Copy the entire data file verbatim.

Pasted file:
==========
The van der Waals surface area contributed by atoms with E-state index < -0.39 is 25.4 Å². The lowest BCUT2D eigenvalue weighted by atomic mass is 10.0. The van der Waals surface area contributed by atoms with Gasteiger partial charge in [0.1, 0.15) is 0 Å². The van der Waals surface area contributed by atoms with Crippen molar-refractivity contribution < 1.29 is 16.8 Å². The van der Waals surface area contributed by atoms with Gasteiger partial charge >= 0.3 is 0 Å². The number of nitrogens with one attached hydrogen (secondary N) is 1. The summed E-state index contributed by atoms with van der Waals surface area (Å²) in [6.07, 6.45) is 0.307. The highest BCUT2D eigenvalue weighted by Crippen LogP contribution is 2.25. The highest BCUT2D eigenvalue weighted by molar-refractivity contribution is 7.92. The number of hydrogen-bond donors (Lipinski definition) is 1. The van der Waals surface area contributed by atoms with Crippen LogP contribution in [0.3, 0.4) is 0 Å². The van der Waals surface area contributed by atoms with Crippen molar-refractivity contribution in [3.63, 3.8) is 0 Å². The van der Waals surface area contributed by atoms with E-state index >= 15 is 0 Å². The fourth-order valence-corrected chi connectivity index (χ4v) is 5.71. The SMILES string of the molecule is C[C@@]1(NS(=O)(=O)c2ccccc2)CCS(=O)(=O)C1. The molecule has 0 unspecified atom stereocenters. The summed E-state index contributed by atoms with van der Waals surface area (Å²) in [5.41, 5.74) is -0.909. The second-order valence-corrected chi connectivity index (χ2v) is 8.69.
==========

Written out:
The van der Waals surface area contributed by atoms with E-state index < -0.39 is 25.4 Å². The lowest BCUT2D eigenvalue weighted by atomic mass is 10.0. The van der Waals surface area contributed by atoms with Gasteiger partial charge in [0.1, 0.15) is 0 Å². The van der Waals surface area contributed by atoms with Crippen molar-refractivity contribution < 1.29 is 16.8 Å². The van der Waals surface area contributed by atoms with Gasteiger partial charge >= 0.3 is 0 Å². The number of nitrogens with one attached hydrogen (secondary N) is 1. The summed E-state index contributed by atoms with van der Waals surface area (Å²) in [6.07, 6.45) is 0.307. The highest BCUT2D eigenvalue weighted by Crippen LogP contribution is 2.25. The highest BCUT2D eigenvalue weighted by molar-refractivity contribution is 7.92. The number of hydrogen-bond donors (Lipinski definition) is 1. The van der Waals surface area contributed by atoms with Crippen LogP contribution in [0.3, 0.4) is 0 Å². The van der Waals surface area contributed by atoms with Crippen molar-refractivity contribution in [3.63, 3.8) is 0 Å². The van der Waals surface area contributed by atoms with E-state index >= 15 is 0 Å². The fourth-order valence-corrected chi connectivity index (χ4v) is 5.71. The SMILES string of the molecule is C[C@@]1(NS(=O)(=O)c2ccccc2)CCS(=O)(=O)C1. The molecule has 0 unspecified atom stereocenters. The summed E-state index contributed by atoms with van der Waals surface area (Å²) in [5.41, 5.74) is -0.909. The second-order valence-corrected chi connectivity index (χ2v) is 8.69.